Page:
When paths cross, Ben Warden
There she is. It feels like something icy has reached inside me and grabbed my heart. She’s rooting through bags of salad and my fists clench around the handgrip on the supermarket trolley.
I’m not scared of monsters, ghosts, or demons. I’m not scared of the dark, drowning, or even death. The thing that scares me is people. I was about as social as I could be, when I was young. Brought up in an extrovert family, with parents who supported me. All in all, my upbringing made me a pretty popular kid. I knew how to make people laugh and they liked me for it. It’s not that I can’t deal with people. I’m not a shut-in and I don’t have social anxiety. I have a good job, work hard and do my best. When I was at school, my Dad would say that he’d never be angry with my grades, as long as I’d tried. My Mum would tell me that if I made good choices, something bigger would look after me. I was lucky to grow up always feeling safe. When I say I’m scared of people, I don’t mean what you think. I’m not talking about murderers and rapists. I’m not even talking about the people who say they’re your friend and then screw you over.
I have two older sisters and a younger brother. That amount of family gives you plenty of chances to witness the good and bad in everyone. I’ve seen love, lies, protection, betrayal. It’s made me a good judge of character. My Mum is a teacher. I love that about her. She works, day in and day out, drawing out the best in people. My Dad is a theatre director, who does accountancy in his spare time. Weirdly, it’s the accounting that brings the money in, but, if you ask him what he does, he’ll say he’s a theatre director. He’s not lying; he’s just prioritising the job that doesn’t pay as well. People don’t understand that.
I can see her turning and heading off down the aisle. Finally, my feet unlock.
When I say I’m scared of people, what I mean is that I’m scared of Beth. Not just her, but people like her. I was the manager in the HR department when we met. She was grilling one of my staff and I stepped in to calm her down. The first thing that struck me was her passion. It was a straightforward situation; the type of bureaucratic nonsense that we all deal with, but she wasn’t taking any of it. She didn’t care what I thought, as long as the policy was changed. I don’t think I’d ever seen that in a person. She was intelligent, beautiful; my world from that moment on.
We lived together for two years and it was perfect. We were people with real goals, and we were willing to balance them. We were both going to get what we wanted. Sometimes her things would take the front seat, sometimes mine. Then life took a turn, as it does. Her Dad died of aggressive cancer, after three horrible and tiring months. The funeral was a small affair. She’s an only child and so were both her parents. I’m used to huge family gatherings, for good or bad. The small crowd looked heart-breaking. Afterwards, I told her that he’d be okay and that he was still watching. She told me not to treat her like a four year old, said she didn’t need fobbing off in an attempt to make her happy. I wasn’t talking about some notion of God, or quoting scripture. I was just saying some part of us doesn’t leave.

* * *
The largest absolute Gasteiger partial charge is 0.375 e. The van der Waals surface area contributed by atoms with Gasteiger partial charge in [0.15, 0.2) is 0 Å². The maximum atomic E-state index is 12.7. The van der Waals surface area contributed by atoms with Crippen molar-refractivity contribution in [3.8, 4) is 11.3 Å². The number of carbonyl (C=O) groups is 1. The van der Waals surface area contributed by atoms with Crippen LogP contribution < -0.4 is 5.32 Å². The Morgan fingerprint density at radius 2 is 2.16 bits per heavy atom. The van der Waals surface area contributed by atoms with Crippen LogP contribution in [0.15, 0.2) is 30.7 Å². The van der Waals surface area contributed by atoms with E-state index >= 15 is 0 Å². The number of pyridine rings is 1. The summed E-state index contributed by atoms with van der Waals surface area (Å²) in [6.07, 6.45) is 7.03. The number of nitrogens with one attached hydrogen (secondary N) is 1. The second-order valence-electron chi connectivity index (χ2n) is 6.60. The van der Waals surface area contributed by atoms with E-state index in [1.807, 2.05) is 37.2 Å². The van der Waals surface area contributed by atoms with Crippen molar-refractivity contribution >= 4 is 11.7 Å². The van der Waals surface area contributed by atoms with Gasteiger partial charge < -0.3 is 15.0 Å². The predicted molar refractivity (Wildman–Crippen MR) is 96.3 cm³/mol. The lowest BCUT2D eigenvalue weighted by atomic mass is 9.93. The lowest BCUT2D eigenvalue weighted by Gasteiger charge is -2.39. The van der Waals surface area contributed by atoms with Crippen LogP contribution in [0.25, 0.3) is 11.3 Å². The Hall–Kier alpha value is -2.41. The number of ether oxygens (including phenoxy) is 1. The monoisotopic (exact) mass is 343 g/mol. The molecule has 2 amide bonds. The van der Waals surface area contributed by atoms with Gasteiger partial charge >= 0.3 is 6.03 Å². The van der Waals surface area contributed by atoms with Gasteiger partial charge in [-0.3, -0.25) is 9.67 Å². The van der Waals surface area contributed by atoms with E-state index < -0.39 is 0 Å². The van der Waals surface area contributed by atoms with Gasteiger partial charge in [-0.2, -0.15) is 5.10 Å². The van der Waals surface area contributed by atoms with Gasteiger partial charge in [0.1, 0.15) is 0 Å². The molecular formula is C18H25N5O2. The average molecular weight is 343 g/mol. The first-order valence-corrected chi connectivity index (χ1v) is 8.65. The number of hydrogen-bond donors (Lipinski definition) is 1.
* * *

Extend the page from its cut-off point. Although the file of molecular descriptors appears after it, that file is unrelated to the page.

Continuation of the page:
That day was a mark. Something about the way we approached life was different. I wanted to pick the right path, she wanted to snatch the best options from the anarchy. I wanted to be the best person I could be, she wanted to live life to the full. I wanted to protect the people I loved, she wanted for us to be happy. For two years that all seemed like the same thing. When I realised it wasn’t, we didn’t shatter. It broke down slowly, flaking away. We both saw each other’s underpinning and, while I struggled with hers, she couldn’t understand mine. She needed me to know it was wrong. She lived by one thing; life is chaos.
What really scares me is that some people not only believe in chaos, but need me to believe it. That is why I struggle now, why I keep my friends and family close. I took one thing away from those two years. What you believe is permanent. One day you’ll see the divide.
Now things are steady again. I have a wife and we have two kids. Tim is eleven. He’s the oldest in his class and starts secondary school soon. I’m worried for him, because he’s quieter than I was and he might get picked on. Shelly is seven. She has her mother’s eyes and doesn’t know what worry is. I found her up a tree yesterday, with her mum stood laughing at the bottom.
Having seen you, it all feels rocked again. I don’t know if I should turn right. That’s where I need to go, but it’s also where you are. Or do I turn left and leave. We’re holidaying in Cornwall. I forgot the toothpaste and Shelly needs hair bobbles. I know I need to make a decision and I know that our paths must have crossed for a reason. All I can feel is the panic, no matter how much I try to breathe or tell myself it’s okay. I picture bumping into you and I can hear what you’ll say.
Hey, Tom. What a coincidence.
I hear the words in my head. They bite at me. Coincidence! I leave, because you make me question. Later I’ll see the reason.
Copyright the author and first published by Friends of Rowntree Park 2014.